There was a time last year — just prior to TEDxBoulder, actually — where I was on the road for 22 days straight. I had 72 hours in my own bed and was then off again for 4 days in New York City.
This month isn’t much different.
No matter how much you like George Clooney, the “Up in the Air” lifestyle isn’t all it’s cracked up to be. When you’re always in the air, the living side of life is pretty hard to fit in. I eat like shit, I don’t work out, my sleep is jacked, and all I can do is stare at my suitcase with disdain. Fuuuuuuuuuuuuuck youuuuuuuuuuuuuuuuuuu and your little spinner wheels.
Yesterday evening, I was on a plane back from a great 36 hours in Oklahoma City. I got to see my sister and niece, the man who makes both of them laugh, and met a ton of amazing folks at the event I spoke at for the OKC American Marketing Association. I even found a darling little shop down the way from the venue called Urbane. They carry these fabulous little cards. Rest assured, I will be handing them out as the need arises.
When I was finally wheels on the ground in Denver, all I could think was that I would be back at the airport in less than 12 hours for my next flight. I may or may not be writing this post from one of Southwest’s snazzy laptop stations in Terminal C. But I digress.
I just wanted to go home.
So I fell into the routine.
Grab the roller bag out of the overhead bin.
Deal with the metric asswipe in the row behind me who wants to muscle past me to disembark.
Thank the flight attendants (always).
Inadvertently avoid eye contact with anyone in the terminal, on the moving sidewalk, and on the terminal train back to baggage claim.
Pour out the train doors and queue up to feed up an escalator like grain going into life’s transportation silo.
Home. I was going home.
And then I saw her. And him.
They were locked to one another in the most amazing hug, nearly entangled in the woven partition that keeps guest away from travelers exiting the escalator. And it wasn’t that hug. You know – the cursory one we’ve all given or received where we can’t wait for it to be over.
It was a hug that, had they been asked, I’d bet they’d say they never wanted it to end.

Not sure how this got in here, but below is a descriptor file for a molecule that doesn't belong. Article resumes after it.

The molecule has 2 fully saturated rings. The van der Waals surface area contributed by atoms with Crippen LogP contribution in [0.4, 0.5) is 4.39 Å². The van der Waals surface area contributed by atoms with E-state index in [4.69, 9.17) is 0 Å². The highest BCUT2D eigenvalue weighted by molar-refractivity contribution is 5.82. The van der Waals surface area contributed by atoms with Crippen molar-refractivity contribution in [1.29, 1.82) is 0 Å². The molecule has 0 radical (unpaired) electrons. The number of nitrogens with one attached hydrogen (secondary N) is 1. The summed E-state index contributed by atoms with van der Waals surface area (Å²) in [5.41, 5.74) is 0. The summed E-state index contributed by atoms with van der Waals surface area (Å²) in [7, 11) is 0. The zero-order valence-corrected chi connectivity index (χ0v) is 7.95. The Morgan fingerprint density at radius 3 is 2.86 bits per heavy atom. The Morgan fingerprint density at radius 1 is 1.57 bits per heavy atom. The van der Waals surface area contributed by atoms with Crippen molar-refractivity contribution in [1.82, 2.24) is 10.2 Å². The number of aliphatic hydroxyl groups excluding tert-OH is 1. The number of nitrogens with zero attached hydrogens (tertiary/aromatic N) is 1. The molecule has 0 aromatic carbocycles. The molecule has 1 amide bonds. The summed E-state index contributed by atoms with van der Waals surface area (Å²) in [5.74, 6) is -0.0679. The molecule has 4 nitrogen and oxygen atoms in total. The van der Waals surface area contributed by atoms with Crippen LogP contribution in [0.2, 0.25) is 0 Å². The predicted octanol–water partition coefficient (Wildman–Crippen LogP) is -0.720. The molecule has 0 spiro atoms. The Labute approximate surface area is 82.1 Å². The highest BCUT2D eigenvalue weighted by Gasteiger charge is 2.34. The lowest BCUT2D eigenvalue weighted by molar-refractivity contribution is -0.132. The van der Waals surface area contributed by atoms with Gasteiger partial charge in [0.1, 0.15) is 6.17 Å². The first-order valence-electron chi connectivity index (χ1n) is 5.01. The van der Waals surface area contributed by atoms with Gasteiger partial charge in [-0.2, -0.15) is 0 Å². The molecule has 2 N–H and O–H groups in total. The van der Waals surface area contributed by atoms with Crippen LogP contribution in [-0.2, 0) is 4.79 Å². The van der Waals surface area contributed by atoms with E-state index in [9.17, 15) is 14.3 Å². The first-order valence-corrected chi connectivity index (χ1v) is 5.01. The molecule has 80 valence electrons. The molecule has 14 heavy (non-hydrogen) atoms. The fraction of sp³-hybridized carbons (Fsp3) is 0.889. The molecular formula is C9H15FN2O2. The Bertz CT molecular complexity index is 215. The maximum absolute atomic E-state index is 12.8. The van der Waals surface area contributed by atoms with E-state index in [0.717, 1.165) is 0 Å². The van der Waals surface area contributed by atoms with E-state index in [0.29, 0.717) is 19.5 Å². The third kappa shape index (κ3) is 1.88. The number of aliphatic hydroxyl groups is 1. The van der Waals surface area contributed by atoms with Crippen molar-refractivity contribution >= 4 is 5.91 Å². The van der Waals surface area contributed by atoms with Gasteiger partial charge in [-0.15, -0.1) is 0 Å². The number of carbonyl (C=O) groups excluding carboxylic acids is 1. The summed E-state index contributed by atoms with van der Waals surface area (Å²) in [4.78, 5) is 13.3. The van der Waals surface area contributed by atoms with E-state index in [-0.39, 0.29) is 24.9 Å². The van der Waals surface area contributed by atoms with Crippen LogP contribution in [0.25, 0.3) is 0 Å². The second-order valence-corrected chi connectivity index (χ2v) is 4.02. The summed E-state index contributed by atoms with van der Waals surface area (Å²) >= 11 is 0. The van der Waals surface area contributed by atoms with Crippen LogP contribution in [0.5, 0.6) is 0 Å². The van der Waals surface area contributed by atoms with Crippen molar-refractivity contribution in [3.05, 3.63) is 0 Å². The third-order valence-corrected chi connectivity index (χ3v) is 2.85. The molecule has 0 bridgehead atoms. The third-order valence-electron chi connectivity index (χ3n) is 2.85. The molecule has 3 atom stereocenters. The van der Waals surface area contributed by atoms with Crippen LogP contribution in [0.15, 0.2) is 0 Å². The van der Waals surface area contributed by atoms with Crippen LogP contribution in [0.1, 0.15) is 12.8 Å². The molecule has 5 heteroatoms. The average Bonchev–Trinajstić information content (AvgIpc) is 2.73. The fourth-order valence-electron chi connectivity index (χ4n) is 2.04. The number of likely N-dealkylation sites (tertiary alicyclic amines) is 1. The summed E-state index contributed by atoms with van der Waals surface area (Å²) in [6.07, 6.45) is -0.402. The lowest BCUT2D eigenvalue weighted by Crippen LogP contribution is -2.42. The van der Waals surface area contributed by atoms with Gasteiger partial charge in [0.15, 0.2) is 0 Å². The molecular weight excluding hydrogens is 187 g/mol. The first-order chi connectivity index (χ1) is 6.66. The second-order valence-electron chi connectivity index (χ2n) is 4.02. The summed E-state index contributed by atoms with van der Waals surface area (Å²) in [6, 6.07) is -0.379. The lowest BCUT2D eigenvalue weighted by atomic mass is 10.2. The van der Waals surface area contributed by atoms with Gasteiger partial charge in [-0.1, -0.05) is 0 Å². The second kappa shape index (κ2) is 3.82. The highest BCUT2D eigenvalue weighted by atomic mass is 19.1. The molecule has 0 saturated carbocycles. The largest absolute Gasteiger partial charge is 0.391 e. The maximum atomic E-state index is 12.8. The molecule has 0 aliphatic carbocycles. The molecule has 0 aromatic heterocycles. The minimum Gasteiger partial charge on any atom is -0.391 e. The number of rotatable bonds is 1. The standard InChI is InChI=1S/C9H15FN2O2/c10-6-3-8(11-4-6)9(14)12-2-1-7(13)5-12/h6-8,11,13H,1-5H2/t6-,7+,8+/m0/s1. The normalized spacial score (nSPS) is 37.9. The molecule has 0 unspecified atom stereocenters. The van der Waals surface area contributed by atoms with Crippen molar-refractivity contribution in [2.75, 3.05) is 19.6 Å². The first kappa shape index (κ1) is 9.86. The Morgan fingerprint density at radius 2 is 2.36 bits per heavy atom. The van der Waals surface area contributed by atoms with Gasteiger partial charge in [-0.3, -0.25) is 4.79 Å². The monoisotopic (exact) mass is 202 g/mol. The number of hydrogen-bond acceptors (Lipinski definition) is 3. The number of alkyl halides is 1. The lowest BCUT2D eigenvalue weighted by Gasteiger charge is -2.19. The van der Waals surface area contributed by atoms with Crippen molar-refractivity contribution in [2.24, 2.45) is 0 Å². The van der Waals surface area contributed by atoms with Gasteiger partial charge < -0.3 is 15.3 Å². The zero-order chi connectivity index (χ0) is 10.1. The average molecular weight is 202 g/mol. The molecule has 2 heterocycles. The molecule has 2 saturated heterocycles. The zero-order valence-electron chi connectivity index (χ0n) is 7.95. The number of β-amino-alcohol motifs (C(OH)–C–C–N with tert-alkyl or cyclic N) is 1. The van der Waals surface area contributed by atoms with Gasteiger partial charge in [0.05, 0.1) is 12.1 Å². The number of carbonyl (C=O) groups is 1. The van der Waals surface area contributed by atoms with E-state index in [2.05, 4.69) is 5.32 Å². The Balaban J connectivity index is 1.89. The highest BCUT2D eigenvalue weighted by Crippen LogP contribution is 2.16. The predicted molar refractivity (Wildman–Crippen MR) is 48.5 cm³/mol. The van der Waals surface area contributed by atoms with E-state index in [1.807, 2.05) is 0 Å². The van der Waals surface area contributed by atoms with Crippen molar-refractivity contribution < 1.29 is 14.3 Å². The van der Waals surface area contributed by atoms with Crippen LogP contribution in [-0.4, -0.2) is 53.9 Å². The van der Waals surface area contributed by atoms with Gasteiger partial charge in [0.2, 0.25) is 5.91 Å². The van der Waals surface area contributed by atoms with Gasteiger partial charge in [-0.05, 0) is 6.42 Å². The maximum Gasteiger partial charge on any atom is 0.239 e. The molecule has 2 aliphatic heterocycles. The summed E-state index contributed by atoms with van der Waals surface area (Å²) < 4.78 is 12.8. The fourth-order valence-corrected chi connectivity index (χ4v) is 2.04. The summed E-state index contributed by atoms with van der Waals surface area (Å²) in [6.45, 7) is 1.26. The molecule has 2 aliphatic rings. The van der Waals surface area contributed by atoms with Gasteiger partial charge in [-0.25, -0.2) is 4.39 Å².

Maybe it was father and daughter. Two friends. They certainly weren’t lovers, but it was inarguably love.
And I forgot about going home. I tried not to stare. I got a bit misty and moved my ass out of their sight before they sensed someone staring at their unabashed, inclusive yet exclusive, seemingly never-ending embrace.
Because who stares at stuff like that? I guess the answer is me.
Every one of you interacts with me digitally. Through keywords big and small, words short and lengthy. But it’s rare I get to stand in front of people and see a life changed, and right before my eyes.
And this — this is why the “up in the air” routine bothers me less than it probably should.
For all of the sleep lost, puppycats missed, neatly-made beds slept in, TSA feel-ups (Every. fucking. time. I’m beginning to feel profiled.), and plane boarding and disembarking shenanigans…
I feel the most when I’m within arm’s distance of people.
That’s when I feel the best.
And wouldn’t life be better if we all picked up our gazes and looked for those we could connect with instead of retreating to these digital caves that seem to power our day-to-day?
Because that’s how we create the stuff in life worth staring at.
Last night, I realized in an even greater way why it is I do what I do.
To help others become a better version of themselves — that’s why I do what I do.
The speaking. One-on-one sessions. Teaching. Writing. They’re all the ways I connect with people outside of my little digital cave. And while you might love something I write and it has an impact on you, that’s not where my life gets better.
I become that next better version of myself when you reach out and hug me. With your words. Your stories. How anything I have to say relates to your life and changed the way your thought, loved, shared, or did business.
I become my best when you wrap your arms around me.
So, yeah — I’m back at the airport, ready to board another plane. And while I’ll never know the story behind two random strangers entangled in the hug of a lifetime, I’m heading up in the air to head to a place where people await to help me become that next better version of myself.
Maybe I’ll be lucky enough to have one of them say I helped him do the same thing.
It’a amazing what happens, isn’t it, when you pull your head out of your ass for even a moment? You can realize the journey that drains you is the one that really feeds you.
Happy “Fuck Yeah, Friday”.